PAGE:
Hong Kong J Psychiatr 2009;19:18-25


The Ability of Hong Kong Children with Attention-deficit Hyperactivity Disorder to Recognise Facial Emotion


YK Lee, SF Hung, WC Lam, TMC Lee


Dr YK Lee, FHKCPsych, FHKAM (Psychiatry), Department of Psychiatry, United Christian Hospital, Hong Kong, China.
Dr SF Hung, FHKCPsych, FHKAM (Psychiatry), Kwai Chung Hospital, Hong Kong, China.
Dr WC Lam, FHKCPsych, FHKAM (Psychiatry), Department of Psychiatry, United Christian Hospital, Hong Kong, China.
Prof Tatia MC Lee, PhD, Department of Psychiatry, The University of Hong Kong, Hong Kong, China.

Address for correspondence: Dr Yiu-ki Lee, Department of Psychiatry, United
Christian Hospital, 130 Hip Wo Street, Hong Kong, China. Tel: (852) 3513 4888; Fax (852) 3513 5552;
E-mails: ucleeyk4@ha.org.hk

Submitted: 13 May 2008; Accepted: 16 December 2008

pdf Full Paper in PDF


Objectives: To evaluate the facial emotion recognition ability in local children with attention-deficit hyperactivity disorder (ADHD) and the effect of inattention and impulsivity on such ability. Participants and Methods: Eight-seven Chinese children (45 controls and 42 with ADHD) of primary 1 to 3 were recruited. They were matched for age, sex, intelligence, and family income. The subjects were shown facial emotion pictures developed by Matsumoto and Ekman (1998) together with emotional story vignettes. Conners’ Continuous Performance Test II was used to evaluate the attention / impulsivity level of the subjects.

Results: The difference in performance in facial emotion recognition between the 2 groups was not statistically significant. There was also no significant correlation between the accuracy of facial emotion recognition and the inattention / impulsivity level. Intelligence level correlated significantly with the facial emotion recognition ability.

Conclusions: The ability to recognise facial emotion is affected by multiple factors. A single diagnostic label is unlikely to be fully predictive. Further research on the influence of co-morbidities and presence of different ADHD subtypes should be considered.

Key words: Asian continental ancestry group; Attention deficit disorder with hyperactivity; Facial expression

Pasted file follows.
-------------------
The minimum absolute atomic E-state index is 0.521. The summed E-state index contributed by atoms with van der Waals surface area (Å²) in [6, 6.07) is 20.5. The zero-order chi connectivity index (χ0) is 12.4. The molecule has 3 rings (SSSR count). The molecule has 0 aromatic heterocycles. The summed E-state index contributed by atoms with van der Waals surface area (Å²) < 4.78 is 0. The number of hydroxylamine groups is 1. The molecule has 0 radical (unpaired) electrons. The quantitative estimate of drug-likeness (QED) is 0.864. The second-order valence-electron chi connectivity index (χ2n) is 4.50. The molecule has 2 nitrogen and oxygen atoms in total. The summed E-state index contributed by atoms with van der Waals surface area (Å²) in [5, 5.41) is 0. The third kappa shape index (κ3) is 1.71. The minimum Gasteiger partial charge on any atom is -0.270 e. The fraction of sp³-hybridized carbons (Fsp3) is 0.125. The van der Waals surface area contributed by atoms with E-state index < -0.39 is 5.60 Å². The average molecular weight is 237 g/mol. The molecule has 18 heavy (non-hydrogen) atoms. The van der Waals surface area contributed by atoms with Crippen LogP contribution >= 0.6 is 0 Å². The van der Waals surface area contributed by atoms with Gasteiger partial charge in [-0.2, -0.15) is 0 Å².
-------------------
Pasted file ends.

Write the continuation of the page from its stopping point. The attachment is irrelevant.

參與者與方法:87名(45名控制組和42名ADHD組)就讀小一至小三的華藉兒童,在年齡、性別、智力和家庭收入皆合乎資格的情況下參與研究,進行由Matsumoto and Ekman(1998)開發的面部情感圖片以及其他情感故事小插圖的閱讀測試,並以Conners持續表現測試II評估ADHD集中力和行為衝動水平。





Attention-deficit hyperactivity disorder (ADHD) is one of the most frequently diagnosed psychiatric ailments in school-aged children. In recent years, research in ADHD has generated considerable advances in understanding the disorder. Increased awareness of the condition among professionals and the lay public has contributed to an increase in the numbers of such children presenting to psychiatric services. Based on criteria from the 4th edition of the Diagnostic and Statistical Manual of Mental Disorders (DSM-IV)1 in the United States, its prevalence is estimated to be 5% to 15%.2,3 A Spanish study of a non- referred sample of 10-year-old children found a 4.9% prevalence of clinically significant ADHD based on semi- structured clinical interviews with parents.4 According to the National Ambulatory Medical Care Survey, the percentage of office-based visits resulting in a diagnosis of ADHD increased from 1.1% in 1990 to 2.8% in 1995. It was suggested that the worldwide prevalence of ADHD is between 3% and 5%.5 In Hong Kong, its prevalence in Chinese schoolboys was estimated to be 8.9% (based on DSM III-R criteria).6

Inattention, impulsivity, and hyperactivity are hallmark features of the disorder. Significant impairment in social functioning is experienced by children with ADHD.7 In view of the social deficit they experience, misinterpretation or failure to identify vital social cues in the environment may contribute significantly to the dysfunction,8 as these are important components of social information processing. Among the social cues encountered in our normal daily life, facial expressions are important for communication. Previous studies have investigated deficits in social cue processing and facial emotion recognition by ADHD children. Singh et al9 studied 50 children and adolescents with ADHD using DSM III-R criteria, and reported that the accuracy of facial emotion recognition of the studied children was 15% lower than that of a sample from the general population.